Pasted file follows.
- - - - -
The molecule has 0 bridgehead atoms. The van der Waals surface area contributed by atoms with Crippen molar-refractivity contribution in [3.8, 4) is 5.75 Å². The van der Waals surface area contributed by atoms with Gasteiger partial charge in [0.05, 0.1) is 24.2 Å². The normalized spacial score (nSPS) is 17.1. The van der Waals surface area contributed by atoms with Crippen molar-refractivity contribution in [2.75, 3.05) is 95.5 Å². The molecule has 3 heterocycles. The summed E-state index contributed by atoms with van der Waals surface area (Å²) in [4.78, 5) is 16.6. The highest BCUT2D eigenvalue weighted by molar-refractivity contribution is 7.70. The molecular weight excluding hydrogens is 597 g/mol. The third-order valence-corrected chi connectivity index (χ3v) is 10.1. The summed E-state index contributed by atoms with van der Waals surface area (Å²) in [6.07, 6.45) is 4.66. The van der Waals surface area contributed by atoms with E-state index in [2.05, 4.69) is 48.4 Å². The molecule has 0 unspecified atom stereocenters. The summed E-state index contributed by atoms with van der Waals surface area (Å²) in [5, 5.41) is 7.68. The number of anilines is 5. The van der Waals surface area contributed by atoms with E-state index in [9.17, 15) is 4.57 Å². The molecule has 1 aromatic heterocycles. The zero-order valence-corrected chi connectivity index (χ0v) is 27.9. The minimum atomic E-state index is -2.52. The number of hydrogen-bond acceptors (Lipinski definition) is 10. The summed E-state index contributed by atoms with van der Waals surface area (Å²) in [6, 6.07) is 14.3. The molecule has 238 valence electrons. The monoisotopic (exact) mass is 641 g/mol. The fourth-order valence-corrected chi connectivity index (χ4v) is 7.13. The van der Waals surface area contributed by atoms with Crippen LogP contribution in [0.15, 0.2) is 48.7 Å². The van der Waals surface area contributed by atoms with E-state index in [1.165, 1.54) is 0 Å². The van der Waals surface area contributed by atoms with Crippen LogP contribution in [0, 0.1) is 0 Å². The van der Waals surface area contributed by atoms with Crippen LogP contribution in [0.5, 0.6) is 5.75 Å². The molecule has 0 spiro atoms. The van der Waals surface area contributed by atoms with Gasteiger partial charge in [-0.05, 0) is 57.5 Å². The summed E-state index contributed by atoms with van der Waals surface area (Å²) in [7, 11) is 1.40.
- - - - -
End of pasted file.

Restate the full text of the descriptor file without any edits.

The molecule has 0 bridgehead atoms. The van der Waals surface area contributed by atoms with Crippen molar-refractivity contribution in [3.8, 4) is 5.75 Å². The van der Waals surface area contributed by atoms with Gasteiger partial charge in [0.05, 0.1) is 24.2 Å². The normalized spacial score (nSPS) is 17.1. The van der Waals surface area contributed by atoms with Crippen molar-refractivity contribution in [2.75, 3.05) is 95.5 Å². The molecule has 3 heterocycles. The summed E-state index contributed by atoms with van der Waals surface area (Å²) in [4.78, 5) is 16.6. The highest BCUT2D eigenvalue weighted by molar-refractivity contribution is 7.70. The molecular weight excluding hydrogens is 597 g/mol. The third-order valence-corrected chi connectivity index (χ3v) is 10.1. The summed E-state index contributed by atoms with van der Waals surface area (Å²) in [6.07, 6.45) is 4.66. The van der Waals surface area contributed by atoms with E-state index in [2.05, 4.69) is 48.4 Å². The molecule has 0 unspecified atom stereocenters. The summed E-state index contributed by atoms with van der Waals surface area (Å²) in [5, 5.41) is 7.68. The number of anilines is 5. The van der Waals surface area contributed by atoms with E-state index in [9.17, 15) is 4.57 Å². The molecule has 1 aromatic heterocycles. The zero-order valence-corrected chi connectivity index (χ0v) is 27.9. The minimum atomic E-state index is -2.52. The number of hydrogen-bond acceptors (Lipinski definition) is 10. The summed E-state index contributed by atoms with van der Waals surface area (Å²) in [6, 6.07) is 14.3. The molecule has 238 valence electrons. The monoisotopic (exact) mass is 641 g/mol. The fourth-order valence-corrected chi connectivity index (χ4v) is 7.13. The van der Waals surface area contributed by atoms with Crippen LogP contribution in [0.15, 0.2) is 48.7 Å². The van der Waals surface area contributed by atoms with E-state index in [1.165, 1.54) is 0 Å². The van der Waals surface area contributed by atoms with Crippen LogP contribution in [0, 0.1) is 0 Å². The van der Waals surface area contributed by atoms with Crippen LogP contribution in [0.5, 0.6) is 5.75 Å². The molecule has 0 spiro atoms. The van der Waals surface area contributed by atoms with Gasteiger partial charge in [-0.05, 0) is 57.5 Å². The summed E-state index contributed by atoms with van der Waals surface area (Å²) in [7, 11) is 1.40.